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I got this from Thomson et al.'s freely available "Elementary Real Analysis" p.356.

They introduce Baire's category theorem through a game where, given two players (A) and (B)

Player (A) is given a subset $A$ of $\mathbb{R}$, and player (B) is given the complementary set $B = \mathbb{R} \backslash A$. Player (A) first selects a closed interval $I_1 \subset \mathbb{R}$; then player (B) chooses a closed interval $I_2 \subset I_1$. The players alternate moves, a move consisting of selecting a closed interval inside the previously chosen interval.

The play of the game thus determines a descending sequence of closed intervals \begin{align} I_1 \supset I_2 \supset \ldots I_n \supset \ldots\end{align} where player (A) chooses those with odd index and player (B) those with even index. If \begin{align} A \: \bigcap_n^{\infty} I_n \neq \emptyset \end{align} then player (A) wins; otherwise player (B) wins.

Then they argue that if player (A) is dealt the irrational set and (B) is dealt the rational set, (A) always has a strategy to win.

I'm confused in several ways by this argument. One confusion is about the term "closed interval". Does, for example, the closed interval [1,1] count as an interval? Because if that's the case, can't whoever has the first turn just end the game then and there without regard to whether he has the rationals or irrationals? Say, if (A) received the rationals, he can just pick [0.5,0.5]. Game over. (But I'm guessing probably not, because the game wouldn't happen)

If that is not the case, and an interval has to be defined $[a,b]$ s.t. $a < b$, isn't it always true that for any $I_{2n+1} = [a_{2n+1}, b_{2n+1}]$ for the odd numbered turns of (A), and where (A) has the irrationals, there exists some $q \in [a_{2n+1},b_{2n+1}]$ s.t. $q$ is rational? Because $\mathbb{Q}$ is also dense on the real line. Or is this argument relying on the fact that a countable intersection of closed sets is always closed? And that it can converge to a single point. But if it converges to a single point, it might be a closed set, but is it still a closed interval? And does that still count as winning? And can't (A) still play this same game even if he were dealt the rationals if all that is needed is that his choice of intervals converge to a single point?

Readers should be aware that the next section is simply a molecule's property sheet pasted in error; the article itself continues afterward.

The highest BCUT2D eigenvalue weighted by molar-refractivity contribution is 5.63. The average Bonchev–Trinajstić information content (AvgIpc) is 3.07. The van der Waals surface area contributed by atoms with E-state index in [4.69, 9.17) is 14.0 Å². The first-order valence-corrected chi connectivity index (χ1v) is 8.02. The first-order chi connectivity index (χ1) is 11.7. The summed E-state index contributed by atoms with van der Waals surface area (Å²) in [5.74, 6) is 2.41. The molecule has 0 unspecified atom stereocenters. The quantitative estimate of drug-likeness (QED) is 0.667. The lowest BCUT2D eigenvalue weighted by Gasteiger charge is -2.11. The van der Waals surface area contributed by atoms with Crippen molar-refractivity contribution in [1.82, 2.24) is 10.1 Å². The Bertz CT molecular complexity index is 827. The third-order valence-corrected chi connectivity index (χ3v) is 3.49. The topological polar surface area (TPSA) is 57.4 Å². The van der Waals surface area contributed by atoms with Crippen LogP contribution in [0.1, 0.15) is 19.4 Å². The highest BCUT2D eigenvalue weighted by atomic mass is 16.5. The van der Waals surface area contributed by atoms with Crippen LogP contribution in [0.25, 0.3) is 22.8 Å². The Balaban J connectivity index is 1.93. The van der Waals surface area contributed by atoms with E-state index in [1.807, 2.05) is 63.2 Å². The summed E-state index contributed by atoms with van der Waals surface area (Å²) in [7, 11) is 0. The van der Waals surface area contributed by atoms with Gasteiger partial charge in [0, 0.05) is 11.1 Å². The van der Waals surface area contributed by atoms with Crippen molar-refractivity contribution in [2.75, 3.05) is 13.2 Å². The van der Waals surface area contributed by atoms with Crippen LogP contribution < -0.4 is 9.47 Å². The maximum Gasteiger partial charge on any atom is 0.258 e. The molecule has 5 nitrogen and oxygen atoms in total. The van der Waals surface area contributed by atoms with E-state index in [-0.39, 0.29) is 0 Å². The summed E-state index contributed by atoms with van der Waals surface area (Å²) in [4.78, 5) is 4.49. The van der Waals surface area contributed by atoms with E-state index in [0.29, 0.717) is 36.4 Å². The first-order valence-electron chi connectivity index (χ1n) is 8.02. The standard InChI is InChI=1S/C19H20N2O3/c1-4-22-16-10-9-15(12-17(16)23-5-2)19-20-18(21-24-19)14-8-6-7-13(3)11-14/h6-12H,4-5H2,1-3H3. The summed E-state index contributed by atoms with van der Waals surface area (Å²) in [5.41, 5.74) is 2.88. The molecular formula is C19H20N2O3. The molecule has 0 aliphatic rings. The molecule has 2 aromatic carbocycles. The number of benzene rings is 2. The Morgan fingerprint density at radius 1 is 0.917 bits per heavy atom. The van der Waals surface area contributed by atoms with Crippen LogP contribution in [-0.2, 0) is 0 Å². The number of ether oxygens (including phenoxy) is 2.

I've been thinking about this for a few days now and none of the ways I've approached it convince me that their discussion of the game is true (though I do trust that it is true, since the authors are mathematicians and I'm not), so any help would be appreciated.

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1 Answer 1

up vote 2 down vote accepted

A closed interval is of the form $[a,b]$, $[a, \infty)$ or $(-\infty,b]$.

Since $A$ deals first, he can start with a bounded interval, so let's assume that all intervals $I_{n}$ are bounded (I leave it to you to describe a winning strategy for $B$ if $A$ is silly enough to always deal an unbounded interval). The only really interesting case is if the length of the interval converges to zero, for if not, the intersection will be a non-trivial interval, which will then contain an irrational number. So, if $|I_{n}| \to 0$ then there will be a unique real number $x \in \bigcap_{n} I_{n}$ by the priniple of nested intervals and the question becomes: can $B$ force this number to be rational so that $A$ loses? The answer is no. The reason is that the decimal expansion of a rational number is eventually periodic, so $A$ only has to take care to break any possible period of the decimal expansion of $x$ at each step and this is easily achieved by choosing an interval of sufficiently small length.

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Does this mean the outcome of the game still stands (i.e. the holder of irrationals $A$ wins) even if $A$ starts play after $B$? It sounds like it would. –  JasonMond Feb 9 '11 at 16:50
    
@user6690: Yes, no matter what $B$ does, $A$ can force the intersection of the intervals to contain an irrational number, even if $B$ starts. –  t.b. Feb 9 '11 at 16:54

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